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The Urn From Netflix's Escape The Undertaker Explained

It was only a matter of time until WWE legend The Undertaker became the star of his own horror movie, but better late than never, right? Netflix's "Escape the Undertaker" has arrived just in time for the Halloween season, offering viewers a haunted ride that's reminiscent of YA choose-your-own-adventure books, in the vein of "Goosebumps."

Similar to the "Black Mirror" experiment "Bandersnatch," which is also available to stream on Netflix, The Undertaker's horror opus is an interactive feature that allows the viewers to dictate the story, which revolves around current WWE stars New Day — Kofi Kingston, Xavier Woods, and Big E — trying to steal the spooky superstar's mystical urn and escape from a house of horrors. The premise of "Escape the Undertaker" has attracted some controversy, but viewers looking for some family-friendly fun will probably get a kick out of it.

Of course, some Netflix subscribers might not be familiar with The Undertaker's legacy prior to "Escape the Undertaker," meaning that they might not understand the significance of the magical urn. The object was a big part of The Undertaker's storied 30-year career in WWE, and its history is arguably wackier than anything that happens in "Escape the Undertaker."

The urn is the source of The Undertaker's powers

The Undertaker's supernatural abilities evolved as his WWE in-ring career progressed, but for the most part, his powers came from the urn. During the early years of his career, it essentially made him indestructible. If he was lying on the mat, his manager, Paul Bearer, would simply raise the urn in the air and The Undertaker would sit up and no-sell the pain. Additionally, if no one controlled the urn, The Undertaker became an uncontrollable beast who couldn't be stopped. 

Just as the urn has been 'Taker's biggest strength throughout the years, it's also been his main weakness. If the mystical object fell into the wrong hands, it made him lose his powers and suffer defeat. The first time the urn was opened was in a match against Hulk Hogan at WWE's "This Tuesday in Texas" pay-per-view back in 1991. Hogan opened the urn and emptied the ashes out, in turn giving The Undertaker his first loss in a WWE ring.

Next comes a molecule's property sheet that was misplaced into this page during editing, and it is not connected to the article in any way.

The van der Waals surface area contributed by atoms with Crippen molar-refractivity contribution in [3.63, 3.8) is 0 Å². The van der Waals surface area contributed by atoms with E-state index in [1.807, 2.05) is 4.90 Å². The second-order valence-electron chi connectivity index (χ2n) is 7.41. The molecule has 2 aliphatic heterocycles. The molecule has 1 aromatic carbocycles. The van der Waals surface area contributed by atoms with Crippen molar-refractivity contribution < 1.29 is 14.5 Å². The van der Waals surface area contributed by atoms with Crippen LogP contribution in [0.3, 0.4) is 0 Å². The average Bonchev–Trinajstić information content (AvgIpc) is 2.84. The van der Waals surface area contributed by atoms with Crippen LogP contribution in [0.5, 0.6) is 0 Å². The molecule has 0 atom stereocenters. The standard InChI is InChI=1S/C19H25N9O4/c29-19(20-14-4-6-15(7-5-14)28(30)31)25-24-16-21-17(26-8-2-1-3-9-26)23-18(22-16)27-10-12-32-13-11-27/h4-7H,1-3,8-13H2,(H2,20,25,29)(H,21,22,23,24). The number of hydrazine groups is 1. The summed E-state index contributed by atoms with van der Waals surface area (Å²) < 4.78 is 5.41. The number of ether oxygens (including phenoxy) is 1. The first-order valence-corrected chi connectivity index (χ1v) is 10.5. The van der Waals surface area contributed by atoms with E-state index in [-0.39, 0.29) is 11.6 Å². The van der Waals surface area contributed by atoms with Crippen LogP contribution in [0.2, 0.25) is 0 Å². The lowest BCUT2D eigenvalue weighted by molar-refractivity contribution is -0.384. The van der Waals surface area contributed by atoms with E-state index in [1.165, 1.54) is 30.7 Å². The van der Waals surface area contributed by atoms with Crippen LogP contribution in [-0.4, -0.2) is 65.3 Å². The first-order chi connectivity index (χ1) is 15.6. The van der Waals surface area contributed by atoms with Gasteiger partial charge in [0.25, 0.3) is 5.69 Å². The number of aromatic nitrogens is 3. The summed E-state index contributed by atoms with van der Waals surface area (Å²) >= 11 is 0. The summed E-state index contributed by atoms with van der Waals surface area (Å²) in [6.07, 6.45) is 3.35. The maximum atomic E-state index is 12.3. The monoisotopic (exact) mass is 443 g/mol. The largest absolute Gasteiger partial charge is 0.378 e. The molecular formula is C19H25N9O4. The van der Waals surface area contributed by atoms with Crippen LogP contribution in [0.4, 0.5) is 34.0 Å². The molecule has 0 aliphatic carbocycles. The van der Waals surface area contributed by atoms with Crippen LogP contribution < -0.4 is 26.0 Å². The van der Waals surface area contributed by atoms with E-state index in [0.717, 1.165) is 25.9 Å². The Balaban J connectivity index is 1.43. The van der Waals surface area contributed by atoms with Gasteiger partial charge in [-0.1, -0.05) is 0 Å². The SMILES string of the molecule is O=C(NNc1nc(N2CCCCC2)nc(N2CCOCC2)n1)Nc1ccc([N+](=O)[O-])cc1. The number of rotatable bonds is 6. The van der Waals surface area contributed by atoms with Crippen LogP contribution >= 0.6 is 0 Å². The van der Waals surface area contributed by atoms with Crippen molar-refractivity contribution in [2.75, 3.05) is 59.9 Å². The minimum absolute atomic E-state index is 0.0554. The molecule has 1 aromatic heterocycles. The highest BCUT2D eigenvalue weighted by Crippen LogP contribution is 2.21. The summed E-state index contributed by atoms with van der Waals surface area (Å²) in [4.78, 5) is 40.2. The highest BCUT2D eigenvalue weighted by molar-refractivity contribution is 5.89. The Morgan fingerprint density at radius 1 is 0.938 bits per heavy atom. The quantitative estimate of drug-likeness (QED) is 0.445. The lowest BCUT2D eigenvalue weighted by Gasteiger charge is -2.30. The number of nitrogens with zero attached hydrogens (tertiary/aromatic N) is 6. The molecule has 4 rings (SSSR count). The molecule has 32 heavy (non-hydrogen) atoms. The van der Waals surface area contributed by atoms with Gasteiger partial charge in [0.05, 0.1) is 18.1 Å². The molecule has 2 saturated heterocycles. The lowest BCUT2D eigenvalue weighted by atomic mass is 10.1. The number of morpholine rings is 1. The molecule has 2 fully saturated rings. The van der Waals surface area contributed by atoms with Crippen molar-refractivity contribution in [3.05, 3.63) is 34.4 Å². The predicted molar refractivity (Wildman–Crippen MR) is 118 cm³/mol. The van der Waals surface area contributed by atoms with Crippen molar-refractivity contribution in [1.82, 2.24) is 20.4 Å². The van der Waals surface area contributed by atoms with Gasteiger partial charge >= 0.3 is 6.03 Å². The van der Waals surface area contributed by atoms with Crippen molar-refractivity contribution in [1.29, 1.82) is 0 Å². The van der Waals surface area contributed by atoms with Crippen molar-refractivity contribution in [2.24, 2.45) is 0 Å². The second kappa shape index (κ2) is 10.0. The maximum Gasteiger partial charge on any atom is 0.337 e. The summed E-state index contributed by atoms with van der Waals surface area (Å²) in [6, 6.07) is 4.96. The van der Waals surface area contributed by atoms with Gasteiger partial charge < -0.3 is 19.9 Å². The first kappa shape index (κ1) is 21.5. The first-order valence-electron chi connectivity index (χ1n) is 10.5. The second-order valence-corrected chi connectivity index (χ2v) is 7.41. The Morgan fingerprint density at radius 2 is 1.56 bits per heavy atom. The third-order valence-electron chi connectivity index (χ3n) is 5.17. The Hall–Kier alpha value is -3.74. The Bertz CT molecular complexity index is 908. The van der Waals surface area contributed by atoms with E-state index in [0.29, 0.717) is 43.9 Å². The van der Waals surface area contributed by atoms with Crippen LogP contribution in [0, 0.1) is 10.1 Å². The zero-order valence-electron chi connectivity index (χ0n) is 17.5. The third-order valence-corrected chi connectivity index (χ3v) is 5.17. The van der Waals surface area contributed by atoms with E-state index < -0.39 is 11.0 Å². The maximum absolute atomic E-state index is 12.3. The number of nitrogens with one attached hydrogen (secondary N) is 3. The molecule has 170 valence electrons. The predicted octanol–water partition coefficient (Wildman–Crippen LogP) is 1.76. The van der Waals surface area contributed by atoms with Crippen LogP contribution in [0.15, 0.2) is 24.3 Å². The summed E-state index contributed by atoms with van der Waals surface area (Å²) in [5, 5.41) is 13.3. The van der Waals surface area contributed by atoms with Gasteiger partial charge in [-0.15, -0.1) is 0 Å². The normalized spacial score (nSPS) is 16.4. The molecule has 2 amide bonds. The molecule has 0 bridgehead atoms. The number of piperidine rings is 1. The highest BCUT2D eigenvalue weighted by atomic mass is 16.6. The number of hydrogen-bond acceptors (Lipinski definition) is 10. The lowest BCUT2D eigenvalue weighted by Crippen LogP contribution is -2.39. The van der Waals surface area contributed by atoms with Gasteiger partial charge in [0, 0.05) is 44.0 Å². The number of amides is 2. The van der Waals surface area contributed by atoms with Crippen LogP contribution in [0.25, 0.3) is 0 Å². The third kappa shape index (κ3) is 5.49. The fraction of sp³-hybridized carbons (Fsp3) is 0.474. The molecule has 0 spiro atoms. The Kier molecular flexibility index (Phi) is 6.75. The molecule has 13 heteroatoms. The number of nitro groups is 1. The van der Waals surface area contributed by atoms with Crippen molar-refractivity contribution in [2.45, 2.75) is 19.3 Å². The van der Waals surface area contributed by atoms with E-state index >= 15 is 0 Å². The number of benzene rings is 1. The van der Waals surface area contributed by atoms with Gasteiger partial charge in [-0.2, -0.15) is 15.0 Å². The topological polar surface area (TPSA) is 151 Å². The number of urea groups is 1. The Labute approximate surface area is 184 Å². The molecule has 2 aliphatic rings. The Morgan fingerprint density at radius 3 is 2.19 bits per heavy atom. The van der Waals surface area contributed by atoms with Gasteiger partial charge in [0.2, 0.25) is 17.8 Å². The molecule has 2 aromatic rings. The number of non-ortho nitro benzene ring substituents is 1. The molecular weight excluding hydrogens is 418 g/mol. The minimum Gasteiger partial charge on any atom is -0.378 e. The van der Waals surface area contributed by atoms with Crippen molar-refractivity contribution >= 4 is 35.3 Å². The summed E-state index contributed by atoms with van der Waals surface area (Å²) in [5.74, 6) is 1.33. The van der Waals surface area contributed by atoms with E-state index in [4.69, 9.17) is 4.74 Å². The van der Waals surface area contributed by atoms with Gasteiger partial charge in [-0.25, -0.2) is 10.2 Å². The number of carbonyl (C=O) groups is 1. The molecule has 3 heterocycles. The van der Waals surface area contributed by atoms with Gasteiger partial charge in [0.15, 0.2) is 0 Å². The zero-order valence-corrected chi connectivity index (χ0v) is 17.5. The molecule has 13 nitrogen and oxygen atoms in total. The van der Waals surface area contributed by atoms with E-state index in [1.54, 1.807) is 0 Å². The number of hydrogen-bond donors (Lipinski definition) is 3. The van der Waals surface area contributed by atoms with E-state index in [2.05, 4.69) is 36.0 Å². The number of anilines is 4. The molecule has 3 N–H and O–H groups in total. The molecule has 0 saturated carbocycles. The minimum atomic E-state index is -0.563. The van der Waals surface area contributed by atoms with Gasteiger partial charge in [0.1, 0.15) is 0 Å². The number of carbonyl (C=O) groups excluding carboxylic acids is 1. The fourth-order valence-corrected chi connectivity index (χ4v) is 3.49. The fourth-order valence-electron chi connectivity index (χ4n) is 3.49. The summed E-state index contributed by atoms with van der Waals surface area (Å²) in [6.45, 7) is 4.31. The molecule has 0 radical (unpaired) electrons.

The urn was used to defeat The Undertaker several times thereafter, most notably at "Royal Rumble 1993" during his Casket Match with Yokozuna. This time, however, the urn produced green smoke as opposed to ashes because why not? WWE has never been known for its storyline consistency, and the urn was no different in that regard.

What's inside The Undertaker's urn?

While he did go through a brief "American Badass" motorcyclist phase in the early 2000s, The Undertaker's character has primarily been that of an immortal Gothic warrior who always comes back from the grave. This aspect of his character underwent different iterations throughout his career, but the early years saw 'Taker presented as an undead mortician.

At this time, The Undertaker's backstory was unknown, but fans were led to believe that he'd been around for eons, claiming victims and collecting their souls, which he kept trapped inside the mystical object. If you watched wrestling as a kid, you believed it all to be true as well — that's how good The Undertaker was at selling his gimmick.

However, as WWE entered its infamous Attitude Era in the mid-1990s, The Undertaker was given a more personal backstory and the contents of the urn changed as a result. It was revealed that he killed his parents when he accidentally set their funeral home ablaze, and the urn contained the souls of his deceased mother and father.

The urn's last significant storyline

At the end of the day, the urn has served a variety of purposes and its mythology was routinely modified to fit storylines and develop The Undertaker's character. During the 2000s, however, he brought a more serious edge to his "Deadman" persona by infusing it with more realism and putting the urn on the backburner. Sure, the supernatural theatrics remained intact if they made sense to the story, but the urn became obsolete in the grand scheme of things.

However, the object did feature significantly in The Undertaker's feud with CM Punk in 2013. Following the tragic death of Paul Bearer in 2013, Punk used the urn to taunt his opponent, stating that it contained the ashes of 'Taker's former manager. In one segment, which can be viewed on WWE's YouTube channel, Punk opened the poured the ashes all over The Undertaker's body. It was a controversial storyline, to say the least, but it certainly helped solidify Punk as a top bad guy in WWE.